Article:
Namely "Bogland" Written by Seamus Heaney Essay

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¶ … namely "Bogland" written by Seamus Heaney and "The lake island of Innisfree" by W.B. Yeats. Both poets are describing an island, yet the poems are very different. The Bogland in the first poem is nothing but Ireland, the country where the poet was born. We understand that the description he makes of the island concentrates his own feelings towards it. In the physical description the poet includes his own feelings towards the territory which has served him as a school of thought (and feeling?).

We might assert that while the metaphors used within the poem are scarce, ttheir use and meaning are exceptional. If Ireland is the country of the bogs, then it is safe to say that the bog is the symbol of both the country and its history. "Literary geography (as opposed to literary criticism) would examine the poetical descriptions of bogs in comparison to how closely the imagery fits the empirical reality of the landscape, offering alternative approaches to geographical understanding. While objective studies in geomorphology and ecological succession may help to explain the origin and development of bogs, literary geography considers place-creation to be also subjective, based on landscape perceptions which take to account humanistic responses as well as purely environmental factors"(Meredith, 127).

" We have no prairies/To slice a big sun at evening" (Heaney 1-2) suggests that the horizon is infinite. The open space of the Irish geography suggests it is a free land with free people, who have the opportunity to experience anything they might think of. "Everywhere the eye concedes to/Encrounching horizon" (Heaney, 3-4)- therefore, the limit to the Irish land is not another land or geographical entity, but the horizon itself.

Reading between the lines, the readers understand that Heaney perceives his home land as infinite. In the following lines we will see that Ireland is perceived not only as being infinite, but also eternal. The point which the poet wishes to make is not that his country is literally infinite and eternal, but that its people are blessed with a historical development which has allowed them to be free. We are therefore dealing not only with landscapes, but also with mindscapes (Meredith, 126).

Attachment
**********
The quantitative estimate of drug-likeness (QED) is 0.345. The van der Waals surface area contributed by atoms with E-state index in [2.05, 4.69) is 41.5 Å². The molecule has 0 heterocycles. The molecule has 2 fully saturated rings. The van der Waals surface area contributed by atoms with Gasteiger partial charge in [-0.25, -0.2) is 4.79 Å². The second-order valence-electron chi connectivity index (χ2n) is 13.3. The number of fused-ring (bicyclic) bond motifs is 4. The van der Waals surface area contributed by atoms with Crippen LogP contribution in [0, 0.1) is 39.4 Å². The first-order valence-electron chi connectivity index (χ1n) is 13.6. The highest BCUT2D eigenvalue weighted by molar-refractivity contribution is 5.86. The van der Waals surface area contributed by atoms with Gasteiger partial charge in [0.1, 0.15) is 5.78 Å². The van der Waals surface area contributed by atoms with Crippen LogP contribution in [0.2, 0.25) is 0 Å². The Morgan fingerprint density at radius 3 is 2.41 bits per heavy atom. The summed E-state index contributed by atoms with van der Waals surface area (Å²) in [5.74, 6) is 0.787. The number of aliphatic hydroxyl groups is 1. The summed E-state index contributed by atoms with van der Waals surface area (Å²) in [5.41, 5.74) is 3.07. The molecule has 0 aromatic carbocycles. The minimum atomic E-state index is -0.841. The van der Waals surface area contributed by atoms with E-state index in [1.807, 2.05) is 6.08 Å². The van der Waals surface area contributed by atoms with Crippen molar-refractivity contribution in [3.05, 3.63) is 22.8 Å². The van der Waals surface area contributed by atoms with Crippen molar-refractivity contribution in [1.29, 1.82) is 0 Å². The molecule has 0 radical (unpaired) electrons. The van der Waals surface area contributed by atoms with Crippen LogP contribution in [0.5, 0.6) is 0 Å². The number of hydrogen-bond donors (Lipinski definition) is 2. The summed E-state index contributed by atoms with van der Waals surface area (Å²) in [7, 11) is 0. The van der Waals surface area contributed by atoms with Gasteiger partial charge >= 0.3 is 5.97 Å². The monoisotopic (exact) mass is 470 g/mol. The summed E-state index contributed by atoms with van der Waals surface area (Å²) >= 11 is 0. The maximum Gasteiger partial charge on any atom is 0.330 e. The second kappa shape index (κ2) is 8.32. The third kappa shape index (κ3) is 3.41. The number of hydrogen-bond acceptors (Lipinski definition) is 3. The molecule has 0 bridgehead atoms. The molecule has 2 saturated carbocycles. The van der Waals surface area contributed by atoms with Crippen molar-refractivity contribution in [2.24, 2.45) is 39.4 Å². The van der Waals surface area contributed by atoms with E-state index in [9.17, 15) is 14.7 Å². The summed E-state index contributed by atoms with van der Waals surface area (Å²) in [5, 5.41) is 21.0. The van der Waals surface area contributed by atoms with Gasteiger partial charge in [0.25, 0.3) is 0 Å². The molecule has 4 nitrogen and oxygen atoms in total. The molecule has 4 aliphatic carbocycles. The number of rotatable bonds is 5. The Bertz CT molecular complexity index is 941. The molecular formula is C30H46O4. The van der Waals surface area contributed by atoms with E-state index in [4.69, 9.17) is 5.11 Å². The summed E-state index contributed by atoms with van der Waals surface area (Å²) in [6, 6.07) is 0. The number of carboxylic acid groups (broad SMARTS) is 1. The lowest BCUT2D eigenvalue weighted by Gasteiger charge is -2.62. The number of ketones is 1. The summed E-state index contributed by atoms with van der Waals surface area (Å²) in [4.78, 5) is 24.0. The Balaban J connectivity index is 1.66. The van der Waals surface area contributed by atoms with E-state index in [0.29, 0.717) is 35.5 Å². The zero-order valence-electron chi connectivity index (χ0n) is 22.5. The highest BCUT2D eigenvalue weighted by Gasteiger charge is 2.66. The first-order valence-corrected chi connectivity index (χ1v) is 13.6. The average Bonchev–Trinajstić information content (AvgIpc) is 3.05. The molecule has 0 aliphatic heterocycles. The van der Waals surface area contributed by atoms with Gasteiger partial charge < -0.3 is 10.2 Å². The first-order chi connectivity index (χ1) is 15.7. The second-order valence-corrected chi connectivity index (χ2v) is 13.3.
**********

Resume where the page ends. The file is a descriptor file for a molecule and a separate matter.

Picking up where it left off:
The association with the eye if the cyclop suggests that the country has had a mythological foundation. It is interesting to notice the use of the collective pronoun, which suggests the poet is speaking for all his Irish fellowmen "our unfenced country/Is bog that keeps crusting" (Heaney, 6-7).

The lack of fences must not be interpreted as a lack of protection, but rather as a lack of confinement. The Irish do not need fences in order to divide their territory, because they respect each other enough. The poet suggests that the Irish people are united by a strong bond.

Another very interesting and suggestive metaphor is the one of the butter "Butter sunk under / More than a hundred years/Was recovered salty and white. / The ground itself is kind, black butter" (Heaney, 13-16). On the one hand the butter is a symbol for the creation of the country. Being part of the essential nutrition elements, butter is to be associated with the source of life. On the other hand, its kindness is obviously a hint to the character of the Irish people. The characteristics of the land are passed unto its inhabitants. "Our pioneers keep striking/Inwards and downwards" (Heaney 23-24)is a very interesting statement. Usually pioneers are oriented towards the future. In this case, they are focused on the revealing of the past. Reading between the lines, it is understood that the past is the keeper of the truth and the most important source of… [END OF PREVIEW]

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